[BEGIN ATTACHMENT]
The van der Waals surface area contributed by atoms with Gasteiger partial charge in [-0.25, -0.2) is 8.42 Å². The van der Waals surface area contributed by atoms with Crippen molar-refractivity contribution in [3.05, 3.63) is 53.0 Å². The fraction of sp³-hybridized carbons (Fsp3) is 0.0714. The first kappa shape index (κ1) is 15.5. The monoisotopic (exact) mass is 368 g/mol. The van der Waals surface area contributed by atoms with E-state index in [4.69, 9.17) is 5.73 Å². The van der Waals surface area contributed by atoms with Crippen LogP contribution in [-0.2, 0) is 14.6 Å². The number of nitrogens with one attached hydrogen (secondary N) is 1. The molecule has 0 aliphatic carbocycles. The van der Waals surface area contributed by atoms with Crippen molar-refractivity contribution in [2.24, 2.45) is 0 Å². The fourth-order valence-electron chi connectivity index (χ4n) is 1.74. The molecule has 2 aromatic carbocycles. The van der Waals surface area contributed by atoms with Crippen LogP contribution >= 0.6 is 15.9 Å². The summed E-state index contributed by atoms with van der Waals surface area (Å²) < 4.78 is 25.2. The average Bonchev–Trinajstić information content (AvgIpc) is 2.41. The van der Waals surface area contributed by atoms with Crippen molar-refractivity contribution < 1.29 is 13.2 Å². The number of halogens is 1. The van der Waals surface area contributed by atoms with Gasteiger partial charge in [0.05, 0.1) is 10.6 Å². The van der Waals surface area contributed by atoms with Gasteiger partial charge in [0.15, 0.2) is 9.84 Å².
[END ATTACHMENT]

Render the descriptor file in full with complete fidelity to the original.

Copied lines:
The van der Waals surface area contributed by atoms with Gasteiger partial charge in [-0.25, -0.2) is 8.42 Å². The van der Waals surface area contributed by atoms with Crippen molar-refractivity contribution in [3.05, 3.63) is 53.0 Å². The fraction of sp³-hybridized carbons (Fsp3) is 0.0714. The first kappa shape index (κ1) is 15.5. The monoisotopic (exact) mass is 368 g/mol. The van der Waals surface area contributed by atoms with E-state index in [4.69, 9.17) is 5.73 Å². The van der Waals surface area contributed by atoms with Crippen LogP contribution in [-0.2, 0) is 14.6 Å². The number of nitrogens with one attached hydrogen (secondary N) is 1. The molecule has 0 aliphatic carbocycles. The van der Waals surface area contributed by atoms with Crippen molar-refractivity contribution in [2.24, 2.45) is 0 Å². The fourth-order valence-electron chi connectivity index (χ4n) is 1.74. The molecule has 2 aromatic carbocycles. The van der Waals surface area contributed by atoms with Crippen LogP contribution >= 0.6 is 15.9 Å². The summed E-state index contributed by atoms with van der Waals surface area (Å²) < 4.78 is 25.2. The average Bonchev–Trinajstić information content (AvgIpc) is 2.41. The van der Waals surface area contributed by atoms with Crippen molar-refractivity contribution < 1.29 is 13.2 Å². The number of halogens is 1. The van der Waals surface area contributed by atoms with Gasteiger partial charge in [0.05, 0.1) is 10.6 Å². The van der Waals surface area contributed by atoms with Gasteiger partial charge in [0.15, 0.2) is 9.84 Å².